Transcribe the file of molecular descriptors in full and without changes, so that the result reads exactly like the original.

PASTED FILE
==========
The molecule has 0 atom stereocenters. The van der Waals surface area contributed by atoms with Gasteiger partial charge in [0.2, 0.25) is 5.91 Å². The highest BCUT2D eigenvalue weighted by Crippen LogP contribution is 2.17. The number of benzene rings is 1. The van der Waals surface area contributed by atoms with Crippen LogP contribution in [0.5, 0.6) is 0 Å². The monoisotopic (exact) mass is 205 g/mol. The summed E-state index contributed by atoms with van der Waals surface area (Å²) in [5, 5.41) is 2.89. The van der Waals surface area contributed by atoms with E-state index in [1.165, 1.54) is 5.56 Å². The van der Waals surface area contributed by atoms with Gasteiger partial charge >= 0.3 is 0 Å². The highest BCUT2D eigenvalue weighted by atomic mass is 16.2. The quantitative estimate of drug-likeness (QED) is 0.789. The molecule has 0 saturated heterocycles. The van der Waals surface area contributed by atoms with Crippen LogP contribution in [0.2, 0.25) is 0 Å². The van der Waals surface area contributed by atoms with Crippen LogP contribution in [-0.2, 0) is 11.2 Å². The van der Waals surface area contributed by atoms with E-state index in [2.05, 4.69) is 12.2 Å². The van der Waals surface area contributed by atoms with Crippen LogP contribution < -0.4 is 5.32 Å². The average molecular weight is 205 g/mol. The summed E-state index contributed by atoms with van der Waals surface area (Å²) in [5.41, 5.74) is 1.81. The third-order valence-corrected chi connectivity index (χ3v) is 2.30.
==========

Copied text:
The molecule has 0 atom stereocenters. The van der Waals surface area contributed by atoms with Gasteiger partial charge in [0.2, 0.25) is 5.91 Å². The highest BCUT2D eigenvalue weighted by Crippen LogP contribution is 2.17. The number of benzene rings is 1. The van der Waals surface area contributed by atoms with Crippen LogP contribution in [0.5, 0.6) is 0 Å². The monoisotopic (exact) mass is 205 g/mol. The summed E-state index contributed by atoms with van der Waals surface area (Å²) in [5, 5.41) is 2.89. The van der Waals surface area contributed by atoms with E-state index in [1.165, 1.54) is 5.56 Å². The van der Waals surface area contributed by atoms with Gasteiger partial charge >= 0.3 is 0 Å². The highest BCUT2D eigenvalue weighted by atomic mass is 16.2. The quantitative estimate of drug-likeness (QED) is 0.789. The molecule has 0 saturated heterocycles. The van der Waals surface area contributed by atoms with Crippen LogP contribution in [0.2, 0.25) is 0 Å². The van der Waals surface area contributed by atoms with Crippen LogP contribution in [-0.2, 0) is 11.2 Å². The van der Waals surface area contributed by atoms with E-state index in [2.05, 4.69) is 12.2 Å². The van der Waals surface area contributed by atoms with Crippen LogP contribution < -0.4 is 5.32 Å². The average molecular weight is 205 g/mol. The summed E-state index contributed by atoms with van der Waals surface area (Å²) in [5.41, 5.74) is 1.81. The third-order valence-corrected chi connectivity index (χ3v) is 2.30.